Thomas Henderson Girvan
From the Research of John Thom McKinley Girvan (1920-?)
And Gloria Girvan Akin (1922-2003)
Thomas Henderson Girvan was the second son of the Second Thomas Girvan (1838-1886) and Mary Ann Girvan (1841-1880). Thomas Henderson had 3 siblings, William (1872-1912), Robert who died in infancy, and Margaret (1875-1917).
On the death of his mother, Mary Ann, he was sent with his brother and sister to their aunt, Mrs. McMurtrie in Scotland. There was apparently no indication as far as his parents were concerned,that he would not be capable of having a productive life in assuming the responsibilities associated with his legacy from his father Thomas. This is obvious when one reads his father’s will (t0 be appended in a later post). “For”, his father said, “I trust by then (that) the boys will be able to fight for themselves.”
Sadly this was not to be. Young Thomas had lost his mother at 4 years of age and his father at 10 years of age. Undoubtedly these deaths affected all of the children. However, it was discovered that Thomas Henderson was retarded and would be unable to cope in handling business situations. His father had stated in his will; “Should I die before my youngest son comes of age, I wish Oxford Pen to be rented, or leased, which must expire on the majority of my youngest son”. It seems that eventually two of the properties were managed in this way. A problem arose however, with the Tanarchy house and property of forty acres which had been left to Mary Ann, Thomas Henderson’s mother, by her father the First John. This property passed on from his grandfather, was left to Thomas Henderson by his father. Seeing the house at Tanarchy in need of repairs and the land in need of proper management, one of the First John great granddaughters, Mrs. Martha D’Aguilar and her husband wrote to Thomas Henderson’s aunt in Scotland, Mrs. McMurtrie expressing these concerns. Mrs. McMurtrie replied stating: “Tom Girvan is incapable for business. His brother (William) has been away for three years but is on his way back here (Scotland). We had a letter from him this morning. He is in London and will be here tomorrow. When he comes there will be arrangements made as to Tom’s affairs. Poor lad, he is quite a child, in mind, and very bad in walking. You may depend on hearing it soon as to how it will be with regard to the place.” (This information from Clarissa Evans. She had the letter from her mother Martha D’Aguilar. Her daughter Madge Gossett saw the letter. Clarissa also told Gloria Girvan Akin of this letter).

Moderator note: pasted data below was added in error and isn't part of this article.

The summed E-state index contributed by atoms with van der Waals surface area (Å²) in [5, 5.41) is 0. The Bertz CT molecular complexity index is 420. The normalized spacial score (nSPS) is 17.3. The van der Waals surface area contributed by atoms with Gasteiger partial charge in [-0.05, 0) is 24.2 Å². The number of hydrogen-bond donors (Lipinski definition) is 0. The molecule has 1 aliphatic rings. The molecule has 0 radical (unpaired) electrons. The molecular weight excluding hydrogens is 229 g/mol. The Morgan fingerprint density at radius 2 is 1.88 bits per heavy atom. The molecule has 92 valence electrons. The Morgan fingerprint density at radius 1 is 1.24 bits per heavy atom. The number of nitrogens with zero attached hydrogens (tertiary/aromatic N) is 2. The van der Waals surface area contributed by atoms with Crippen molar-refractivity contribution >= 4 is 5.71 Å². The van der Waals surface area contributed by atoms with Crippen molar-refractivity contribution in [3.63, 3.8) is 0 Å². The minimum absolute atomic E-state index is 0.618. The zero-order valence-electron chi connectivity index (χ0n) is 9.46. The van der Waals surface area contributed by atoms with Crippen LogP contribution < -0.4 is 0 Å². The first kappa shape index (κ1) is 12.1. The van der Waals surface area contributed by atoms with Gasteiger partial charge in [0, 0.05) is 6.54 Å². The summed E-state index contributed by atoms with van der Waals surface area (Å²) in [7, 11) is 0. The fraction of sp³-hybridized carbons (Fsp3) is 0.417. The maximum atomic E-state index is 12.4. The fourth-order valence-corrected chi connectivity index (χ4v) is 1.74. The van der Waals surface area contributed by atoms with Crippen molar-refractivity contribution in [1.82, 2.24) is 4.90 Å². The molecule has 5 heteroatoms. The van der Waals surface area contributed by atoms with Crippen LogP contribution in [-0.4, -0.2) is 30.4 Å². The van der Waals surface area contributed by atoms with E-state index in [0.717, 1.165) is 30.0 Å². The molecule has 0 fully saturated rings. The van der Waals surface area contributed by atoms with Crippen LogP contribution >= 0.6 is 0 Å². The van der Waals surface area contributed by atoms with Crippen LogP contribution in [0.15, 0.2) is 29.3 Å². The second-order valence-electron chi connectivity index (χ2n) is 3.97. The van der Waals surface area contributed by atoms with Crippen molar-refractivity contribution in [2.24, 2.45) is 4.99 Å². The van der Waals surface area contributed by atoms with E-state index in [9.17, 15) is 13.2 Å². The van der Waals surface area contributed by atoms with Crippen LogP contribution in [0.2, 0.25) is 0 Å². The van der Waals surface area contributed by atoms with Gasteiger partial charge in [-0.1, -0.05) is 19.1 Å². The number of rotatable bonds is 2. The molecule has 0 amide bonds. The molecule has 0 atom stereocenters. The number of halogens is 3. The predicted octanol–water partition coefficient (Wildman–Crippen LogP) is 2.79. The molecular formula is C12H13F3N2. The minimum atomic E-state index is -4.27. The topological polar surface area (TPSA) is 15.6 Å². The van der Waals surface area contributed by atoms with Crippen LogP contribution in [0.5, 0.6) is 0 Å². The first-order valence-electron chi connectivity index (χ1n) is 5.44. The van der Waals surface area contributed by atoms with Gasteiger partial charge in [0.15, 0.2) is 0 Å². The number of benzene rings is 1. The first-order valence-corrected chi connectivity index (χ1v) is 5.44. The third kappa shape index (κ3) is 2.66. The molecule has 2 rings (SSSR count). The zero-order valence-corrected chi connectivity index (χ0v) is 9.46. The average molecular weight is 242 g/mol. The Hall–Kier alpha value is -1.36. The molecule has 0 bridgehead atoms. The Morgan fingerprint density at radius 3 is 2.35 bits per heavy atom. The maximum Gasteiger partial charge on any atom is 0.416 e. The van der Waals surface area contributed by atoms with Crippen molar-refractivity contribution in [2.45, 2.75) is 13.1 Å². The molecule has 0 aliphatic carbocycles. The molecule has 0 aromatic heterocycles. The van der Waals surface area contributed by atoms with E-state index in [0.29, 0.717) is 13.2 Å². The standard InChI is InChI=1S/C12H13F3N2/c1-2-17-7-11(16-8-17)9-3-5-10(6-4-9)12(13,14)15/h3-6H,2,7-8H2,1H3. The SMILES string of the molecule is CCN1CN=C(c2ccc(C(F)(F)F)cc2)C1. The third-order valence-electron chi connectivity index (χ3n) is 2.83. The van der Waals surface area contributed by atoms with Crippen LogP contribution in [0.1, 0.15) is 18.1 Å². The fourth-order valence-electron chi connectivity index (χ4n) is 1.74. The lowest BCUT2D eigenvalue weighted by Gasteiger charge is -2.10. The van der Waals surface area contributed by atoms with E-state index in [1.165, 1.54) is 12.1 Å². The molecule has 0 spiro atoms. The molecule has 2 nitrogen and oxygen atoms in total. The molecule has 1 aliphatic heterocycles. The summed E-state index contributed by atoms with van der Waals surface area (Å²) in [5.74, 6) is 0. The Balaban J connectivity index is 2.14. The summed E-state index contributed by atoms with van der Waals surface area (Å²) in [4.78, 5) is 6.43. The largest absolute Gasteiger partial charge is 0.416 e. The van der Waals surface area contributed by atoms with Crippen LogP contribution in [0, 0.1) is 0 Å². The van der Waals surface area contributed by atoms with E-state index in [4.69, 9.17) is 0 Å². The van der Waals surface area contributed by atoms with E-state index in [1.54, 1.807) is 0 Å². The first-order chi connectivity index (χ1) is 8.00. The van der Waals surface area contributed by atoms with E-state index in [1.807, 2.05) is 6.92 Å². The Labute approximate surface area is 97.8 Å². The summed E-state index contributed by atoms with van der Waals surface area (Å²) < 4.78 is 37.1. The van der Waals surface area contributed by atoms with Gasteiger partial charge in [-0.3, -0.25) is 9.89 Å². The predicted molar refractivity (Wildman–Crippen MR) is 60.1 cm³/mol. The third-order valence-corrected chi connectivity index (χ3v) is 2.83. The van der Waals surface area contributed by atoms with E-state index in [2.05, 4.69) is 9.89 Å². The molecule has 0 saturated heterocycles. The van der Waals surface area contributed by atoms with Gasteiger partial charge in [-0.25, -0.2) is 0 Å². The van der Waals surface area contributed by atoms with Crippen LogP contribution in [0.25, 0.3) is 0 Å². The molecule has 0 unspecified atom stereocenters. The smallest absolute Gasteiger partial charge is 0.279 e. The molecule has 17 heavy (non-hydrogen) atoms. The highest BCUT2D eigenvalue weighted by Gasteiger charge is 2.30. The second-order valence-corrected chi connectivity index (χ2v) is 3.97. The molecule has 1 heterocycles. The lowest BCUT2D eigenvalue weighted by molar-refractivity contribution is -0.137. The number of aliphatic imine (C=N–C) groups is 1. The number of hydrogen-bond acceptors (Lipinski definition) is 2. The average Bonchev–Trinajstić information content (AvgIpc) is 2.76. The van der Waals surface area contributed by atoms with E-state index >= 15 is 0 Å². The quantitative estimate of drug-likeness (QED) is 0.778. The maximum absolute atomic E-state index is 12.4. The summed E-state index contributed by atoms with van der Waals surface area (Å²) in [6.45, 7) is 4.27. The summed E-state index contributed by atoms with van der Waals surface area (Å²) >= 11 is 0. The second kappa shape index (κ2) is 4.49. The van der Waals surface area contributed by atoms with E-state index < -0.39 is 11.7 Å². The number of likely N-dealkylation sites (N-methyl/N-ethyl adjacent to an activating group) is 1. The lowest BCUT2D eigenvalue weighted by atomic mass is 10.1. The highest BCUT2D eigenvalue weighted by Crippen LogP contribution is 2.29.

It seems however, that despite these limitations, ThomasHenderson traveled to the Philippines. William, his brother, was quite the traveler and possibly took Thomas on one of these trips. He certainly liked the place and decided to remain there. He never returned to Jamaica. He was 27 years of age when he died on or about the 13th day of July, 1903, intestate at Massinluc, near Zamboanga, on Mindanao, one of the Phillipine Islands.
His inheritance from his two parents, the properties Oxford Pen and Ireland in the parish St. Thomas and possible Tanarchy in Clarendon were then given to his sister Margaret by his brother William who was in charge of Thomas Henderson’s affairs.
Thomas Henderson did not become the wealthy landowner that was (the destiny) envisaged for him. One would hope that he was cared for and found peace in the Philippines. Just 27 years of age and far from family and friends, his death must have been hard for William and Margaret. Margaret however, in addition to her own legacy from her parents, gained much financially from the sale of the Oxford Pen and Ireland properties and must certainly have been quite an heiress.
By Gloria Elise Girvan Akin